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Why Figaro needs tradition

The answer is obvious

The family tree in The Marriage of Figaro
The family tree in The Marriage of Figaro

As The Marriage of Figaro comes up soon at San Diego Opera, I thought sharing some of the rules of the Figaro game might be warranted. It’s difficult to enjoy anything when one isn’t aware of the traditions which have developed around that activity.

First of all, the tradition of opera is massive to such an extent that it is unfathomable. Even the most expert of the experts only knows a small fraction of all the elements in opera that exists. Any given opera production is small when compared to the traditions of opera. This is an important consideration. If the tradition is infinitely larger than any individual production does it make sense for a production to have tradition on its side or to oppose tradition?

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I think the answer is obvious. The traditions of opera have evolved over 400 years and have had tens of thousands of brilliant minds involved in that process. A non-traditional approach to a specific opera is usually one or two ideas which were developed by one or two people. The arrogance of a non-traditional opera is staggering.

What is the difference between a traditional and non-traditional approach to opera? It’s primarily about two elements—the vocal qualities of the singers and the elements of the stage production. The stage production is the more obvious of the two.

Non-traditional opera productions play by their own rules and those rules are rarely understood by the audience. One of my favorite opera productions of all time is a non-traditional version of La Traviata which uses a white wall and a large clock as its two main set pieces. I thought the massive clock was an obvious representation of Violetta’s impending doom. However, if an audience member wasn’t familiar with the story then the clock became confusion. I’m basing that on a survey of YouTube comments. That’s shaky ground but the responses tend to be honest.

A traditional opera production doesn’t need to be an exact replica of the original setting. A traditional version of The Marriage of Figaro could be set in any household from the Renaissance to the end of the 19th Century.

If it is produced in a contemporary setting then we start to have problems. First, household servants are rare nowadays. The smartphone would remove almost all of the plot points of mistaken identity. The anachronisms start to stack up fast and can become too much to tolerate. The anachronisms outweigh any benefits of a contemporary setting.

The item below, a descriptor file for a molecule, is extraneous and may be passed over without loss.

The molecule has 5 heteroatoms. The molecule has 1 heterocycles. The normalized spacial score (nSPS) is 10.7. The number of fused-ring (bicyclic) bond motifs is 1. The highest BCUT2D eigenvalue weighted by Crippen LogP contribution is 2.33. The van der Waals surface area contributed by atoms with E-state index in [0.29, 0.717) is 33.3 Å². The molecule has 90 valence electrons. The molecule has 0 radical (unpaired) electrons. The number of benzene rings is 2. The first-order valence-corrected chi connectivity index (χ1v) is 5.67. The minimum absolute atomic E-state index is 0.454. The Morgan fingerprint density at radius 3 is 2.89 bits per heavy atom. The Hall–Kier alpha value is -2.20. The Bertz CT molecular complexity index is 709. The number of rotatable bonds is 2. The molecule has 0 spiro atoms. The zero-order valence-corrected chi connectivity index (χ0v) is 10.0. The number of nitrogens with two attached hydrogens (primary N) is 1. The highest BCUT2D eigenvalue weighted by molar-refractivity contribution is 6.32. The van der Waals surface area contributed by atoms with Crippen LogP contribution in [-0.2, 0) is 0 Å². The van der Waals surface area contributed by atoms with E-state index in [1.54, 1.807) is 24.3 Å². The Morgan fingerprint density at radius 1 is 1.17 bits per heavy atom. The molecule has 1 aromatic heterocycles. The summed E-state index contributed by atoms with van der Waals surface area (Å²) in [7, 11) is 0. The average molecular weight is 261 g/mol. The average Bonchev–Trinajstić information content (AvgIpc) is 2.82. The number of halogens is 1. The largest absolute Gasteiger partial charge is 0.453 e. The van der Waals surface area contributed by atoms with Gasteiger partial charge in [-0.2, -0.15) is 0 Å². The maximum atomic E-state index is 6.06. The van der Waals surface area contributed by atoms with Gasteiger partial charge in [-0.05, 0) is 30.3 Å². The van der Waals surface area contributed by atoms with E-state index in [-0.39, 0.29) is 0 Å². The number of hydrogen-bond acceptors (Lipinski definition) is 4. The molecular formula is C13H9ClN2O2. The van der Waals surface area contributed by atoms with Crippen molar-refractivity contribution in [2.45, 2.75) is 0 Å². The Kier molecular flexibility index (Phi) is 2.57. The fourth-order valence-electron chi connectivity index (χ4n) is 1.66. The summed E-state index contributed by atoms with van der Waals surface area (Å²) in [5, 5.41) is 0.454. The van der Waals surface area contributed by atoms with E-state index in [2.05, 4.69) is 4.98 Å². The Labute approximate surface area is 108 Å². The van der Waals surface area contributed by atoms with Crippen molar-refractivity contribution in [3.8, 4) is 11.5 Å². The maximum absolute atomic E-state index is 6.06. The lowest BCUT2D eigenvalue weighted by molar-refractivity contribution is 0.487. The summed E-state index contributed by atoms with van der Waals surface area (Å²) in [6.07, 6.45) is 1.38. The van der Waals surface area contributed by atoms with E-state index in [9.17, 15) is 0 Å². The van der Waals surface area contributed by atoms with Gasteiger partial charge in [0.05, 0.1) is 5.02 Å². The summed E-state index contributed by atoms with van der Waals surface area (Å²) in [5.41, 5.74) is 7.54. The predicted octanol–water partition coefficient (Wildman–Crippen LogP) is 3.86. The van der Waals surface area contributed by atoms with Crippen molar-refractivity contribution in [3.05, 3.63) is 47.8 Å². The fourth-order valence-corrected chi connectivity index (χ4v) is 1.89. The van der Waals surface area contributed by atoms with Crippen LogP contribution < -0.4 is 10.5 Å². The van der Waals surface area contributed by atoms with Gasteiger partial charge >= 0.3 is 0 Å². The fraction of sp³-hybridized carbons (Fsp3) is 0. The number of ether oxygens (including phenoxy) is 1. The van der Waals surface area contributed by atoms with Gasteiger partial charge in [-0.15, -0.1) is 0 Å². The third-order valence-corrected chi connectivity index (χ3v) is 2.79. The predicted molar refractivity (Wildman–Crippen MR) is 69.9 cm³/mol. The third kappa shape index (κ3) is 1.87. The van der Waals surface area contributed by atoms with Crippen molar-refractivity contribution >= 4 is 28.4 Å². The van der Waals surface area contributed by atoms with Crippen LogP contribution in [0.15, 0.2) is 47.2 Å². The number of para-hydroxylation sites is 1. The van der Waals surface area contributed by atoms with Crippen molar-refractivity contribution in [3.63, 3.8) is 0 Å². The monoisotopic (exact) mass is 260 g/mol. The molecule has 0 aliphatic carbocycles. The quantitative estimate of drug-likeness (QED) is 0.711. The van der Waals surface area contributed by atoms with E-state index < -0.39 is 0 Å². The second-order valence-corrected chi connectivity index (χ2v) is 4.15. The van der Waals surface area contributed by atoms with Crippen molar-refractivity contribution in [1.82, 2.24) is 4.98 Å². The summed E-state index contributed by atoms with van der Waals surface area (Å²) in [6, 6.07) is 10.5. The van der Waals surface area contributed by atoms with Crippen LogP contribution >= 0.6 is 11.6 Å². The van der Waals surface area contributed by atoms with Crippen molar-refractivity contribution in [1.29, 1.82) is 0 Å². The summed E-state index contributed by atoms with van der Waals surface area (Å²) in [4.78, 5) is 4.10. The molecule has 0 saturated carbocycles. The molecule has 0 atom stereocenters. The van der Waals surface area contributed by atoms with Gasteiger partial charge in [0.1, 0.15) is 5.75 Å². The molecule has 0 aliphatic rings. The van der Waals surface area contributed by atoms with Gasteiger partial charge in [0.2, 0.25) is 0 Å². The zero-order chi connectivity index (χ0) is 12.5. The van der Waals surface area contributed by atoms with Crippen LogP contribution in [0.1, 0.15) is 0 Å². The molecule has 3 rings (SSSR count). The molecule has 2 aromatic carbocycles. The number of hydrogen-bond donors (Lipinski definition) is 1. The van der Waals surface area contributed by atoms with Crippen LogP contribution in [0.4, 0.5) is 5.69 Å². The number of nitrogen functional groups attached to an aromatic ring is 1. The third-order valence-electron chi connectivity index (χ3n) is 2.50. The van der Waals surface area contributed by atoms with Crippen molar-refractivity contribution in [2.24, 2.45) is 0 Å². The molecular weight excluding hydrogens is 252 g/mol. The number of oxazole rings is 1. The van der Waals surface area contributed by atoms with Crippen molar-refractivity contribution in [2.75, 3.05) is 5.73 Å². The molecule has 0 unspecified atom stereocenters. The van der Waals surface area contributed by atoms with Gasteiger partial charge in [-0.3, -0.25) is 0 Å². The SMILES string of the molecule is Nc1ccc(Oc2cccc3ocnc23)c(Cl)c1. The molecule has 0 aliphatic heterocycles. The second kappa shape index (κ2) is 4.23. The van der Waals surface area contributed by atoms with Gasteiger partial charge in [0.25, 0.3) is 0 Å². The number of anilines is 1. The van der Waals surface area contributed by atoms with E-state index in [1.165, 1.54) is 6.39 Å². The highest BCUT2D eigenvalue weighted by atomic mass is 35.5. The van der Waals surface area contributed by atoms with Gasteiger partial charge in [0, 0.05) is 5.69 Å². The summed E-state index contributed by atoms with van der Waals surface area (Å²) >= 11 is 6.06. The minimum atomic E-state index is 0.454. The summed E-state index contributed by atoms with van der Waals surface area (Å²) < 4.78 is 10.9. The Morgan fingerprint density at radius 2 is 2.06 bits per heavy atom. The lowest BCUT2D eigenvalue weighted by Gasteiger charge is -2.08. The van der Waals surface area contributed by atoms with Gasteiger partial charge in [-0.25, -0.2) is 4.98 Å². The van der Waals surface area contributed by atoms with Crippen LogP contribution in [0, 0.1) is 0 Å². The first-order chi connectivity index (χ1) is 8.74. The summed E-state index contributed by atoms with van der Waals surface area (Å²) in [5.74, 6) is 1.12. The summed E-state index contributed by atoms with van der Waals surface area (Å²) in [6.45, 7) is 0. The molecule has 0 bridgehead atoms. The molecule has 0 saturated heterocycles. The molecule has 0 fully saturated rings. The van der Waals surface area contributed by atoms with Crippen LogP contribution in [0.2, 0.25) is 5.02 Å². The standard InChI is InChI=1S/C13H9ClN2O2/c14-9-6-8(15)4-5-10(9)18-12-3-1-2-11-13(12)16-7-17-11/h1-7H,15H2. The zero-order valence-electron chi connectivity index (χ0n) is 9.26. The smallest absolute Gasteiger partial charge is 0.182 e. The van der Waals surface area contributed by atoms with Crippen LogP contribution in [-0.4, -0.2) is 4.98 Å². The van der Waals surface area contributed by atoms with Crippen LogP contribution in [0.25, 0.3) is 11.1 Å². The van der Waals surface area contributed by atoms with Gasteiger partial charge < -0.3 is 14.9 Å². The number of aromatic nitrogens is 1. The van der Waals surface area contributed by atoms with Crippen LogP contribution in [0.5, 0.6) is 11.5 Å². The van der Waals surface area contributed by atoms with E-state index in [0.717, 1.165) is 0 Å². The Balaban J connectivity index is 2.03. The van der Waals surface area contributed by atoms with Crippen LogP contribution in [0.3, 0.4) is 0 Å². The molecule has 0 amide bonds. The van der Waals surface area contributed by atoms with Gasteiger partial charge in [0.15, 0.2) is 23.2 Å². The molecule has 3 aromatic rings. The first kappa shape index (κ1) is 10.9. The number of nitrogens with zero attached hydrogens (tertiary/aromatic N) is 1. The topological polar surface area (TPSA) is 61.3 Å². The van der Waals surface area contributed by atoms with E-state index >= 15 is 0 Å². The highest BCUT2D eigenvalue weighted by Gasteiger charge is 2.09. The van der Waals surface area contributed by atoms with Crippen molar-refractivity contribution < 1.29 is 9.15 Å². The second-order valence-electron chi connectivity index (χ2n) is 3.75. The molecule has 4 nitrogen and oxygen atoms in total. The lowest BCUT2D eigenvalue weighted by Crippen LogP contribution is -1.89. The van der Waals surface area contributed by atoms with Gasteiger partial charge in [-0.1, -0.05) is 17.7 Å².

The production at San Diego Opera is a traditional production which has some abstract elements such as a massive family tree which represents the household and its, well, traditions.

The Marriage of Figaro opens Saturday, October 20, at the Civic Theatre.

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The family tree in The Marriage of Figaro
The family tree in The Marriage of Figaro

As The Marriage of Figaro comes up soon at San Diego Opera, I thought sharing some of the rules of the Figaro game might be warranted. It’s difficult to enjoy anything when one isn’t aware of the traditions which have developed around that activity.

First of all, the tradition of opera is massive to such an extent that it is unfathomable. Even the most expert of the experts only knows a small fraction of all the elements in opera that exists. Any given opera production is small when compared to the traditions of opera. This is an important consideration. If the tradition is infinitely larger than any individual production does it make sense for a production to have tradition on its side or to oppose tradition?

Sponsored
Sponsored

I think the answer is obvious. The traditions of opera have evolved over 400 years and have had tens of thousands of brilliant minds involved in that process. A non-traditional approach to a specific opera is usually one or two ideas which were developed by one or two people. The arrogance of a non-traditional opera is staggering.

What is the difference between a traditional and non-traditional approach to opera? It’s primarily about two elements—the vocal qualities of the singers and the elements of the stage production. The stage production is the more obvious of the two.

Non-traditional opera productions play by their own rules and those rules are rarely understood by the audience. One of my favorite opera productions of all time is a non-traditional version of La Traviata which uses a white wall and a large clock as its two main set pieces. I thought the massive clock was an obvious representation of Violetta’s impending doom. However, if an audience member wasn’t familiar with the story then the clock became confusion. I’m basing that on a survey of YouTube comments. That’s shaky ground but the responses tend to be honest.

A traditional opera production doesn’t need to be an exact replica of the original setting. A traditional version of The Marriage of Figaro could be set in any household from the Renaissance to the end of the 19th Century.

If it is produced in a contemporary setting then we start to have problems. First, household servants are rare nowadays. The smartphone would remove almost all of the plot points of mistaken identity. The anachronisms start to stack up fast and can become too much to tolerate. The anachronisms outweigh any benefits of a contemporary setting.

The production at San Diego Opera is a traditional production which has some abstract elements such as a massive family tree which represents the household and its, well, traditions.

The Marriage of Figaro opens Saturday, October 20, at the Civic Theatre.

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